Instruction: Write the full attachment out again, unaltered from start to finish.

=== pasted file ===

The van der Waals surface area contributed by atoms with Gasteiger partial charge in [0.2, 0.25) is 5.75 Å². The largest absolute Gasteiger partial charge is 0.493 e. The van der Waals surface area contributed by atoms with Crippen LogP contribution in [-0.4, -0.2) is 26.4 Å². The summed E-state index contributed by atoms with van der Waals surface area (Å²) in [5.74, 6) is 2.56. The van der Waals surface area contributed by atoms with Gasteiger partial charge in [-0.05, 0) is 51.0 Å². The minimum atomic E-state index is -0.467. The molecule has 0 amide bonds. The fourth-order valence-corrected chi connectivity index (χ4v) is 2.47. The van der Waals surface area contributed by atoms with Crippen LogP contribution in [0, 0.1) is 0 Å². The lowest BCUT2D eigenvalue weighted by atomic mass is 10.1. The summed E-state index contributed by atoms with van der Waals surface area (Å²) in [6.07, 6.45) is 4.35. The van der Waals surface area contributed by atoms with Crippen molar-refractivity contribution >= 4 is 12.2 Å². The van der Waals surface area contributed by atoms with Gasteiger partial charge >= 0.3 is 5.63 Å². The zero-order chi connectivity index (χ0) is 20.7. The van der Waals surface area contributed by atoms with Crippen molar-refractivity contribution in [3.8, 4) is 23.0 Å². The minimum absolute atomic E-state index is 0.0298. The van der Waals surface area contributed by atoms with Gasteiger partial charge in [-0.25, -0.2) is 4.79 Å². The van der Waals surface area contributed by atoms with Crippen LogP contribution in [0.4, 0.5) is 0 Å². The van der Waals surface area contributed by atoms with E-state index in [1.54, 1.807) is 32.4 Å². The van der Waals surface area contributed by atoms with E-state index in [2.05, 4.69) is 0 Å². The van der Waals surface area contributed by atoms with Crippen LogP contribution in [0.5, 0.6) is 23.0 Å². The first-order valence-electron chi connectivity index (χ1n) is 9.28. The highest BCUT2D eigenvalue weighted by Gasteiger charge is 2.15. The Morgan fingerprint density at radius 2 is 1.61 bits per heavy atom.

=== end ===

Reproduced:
The van der Waals surface area contributed by atoms with Gasteiger partial charge in [0.2, 0.25) is 5.75 Å². The largest absolute Gasteiger partial charge is 0.493 e. The van der Waals surface area contributed by atoms with Crippen LogP contribution in [-0.4, -0.2) is 26.4 Å². The summed E-state index contributed by atoms with van der Waals surface area (Å²) in [5.74, 6) is 2.56. The van der Waals surface area contributed by atoms with Gasteiger partial charge in [-0.05, 0) is 51.0 Å². The minimum atomic E-state index is -0.467. The molecule has 0 amide bonds. The fourth-order valence-corrected chi connectivity index (χ4v) is 2.47. The van der Waals surface area contributed by atoms with Crippen LogP contribution in [0, 0.1) is 0 Å². The lowest BCUT2D eigenvalue weighted by atomic mass is 10.1. The summed E-state index contributed by atoms with van der Waals surface area (Å²) in [6.07, 6.45) is 4.35. The van der Waals surface area contributed by atoms with Crippen molar-refractivity contribution >= 4 is 12.2 Å². The van der Waals surface area contributed by atoms with Gasteiger partial charge >= 0.3 is 5.63 Å². The zero-order chi connectivity index (χ0) is 20.7. The van der Waals surface area contributed by atoms with Crippen molar-refractivity contribution in [3.8, 4) is 23.0 Å². The minimum absolute atomic E-state index is 0.0298. The van der Waals surface area contributed by atoms with Gasteiger partial charge in [-0.25, -0.2) is 4.79 Å². The van der Waals surface area contributed by atoms with Crippen LogP contribution in [0.4, 0.5) is 0 Å². The van der Waals surface area contributed by atoms with E-state index in [1.54, 1.807) is 32.4 Å². The van der Waals surface area contributed by atoms with E-state index in [2.05, 4.69) is 0 Å². The van der Waals surface area contributed by atoms with Crippen LogP contribution in [0.5, 0.6) is 23.0 Å². The first-order valence-electron chi connectivity index (χ1n) is 9.28. The highest BCUT2D eigenvalue weighted by Gasteiger charge is 2.15. The Morgan fingerprint density at radius 2 is 1.61 bits per heavy atom.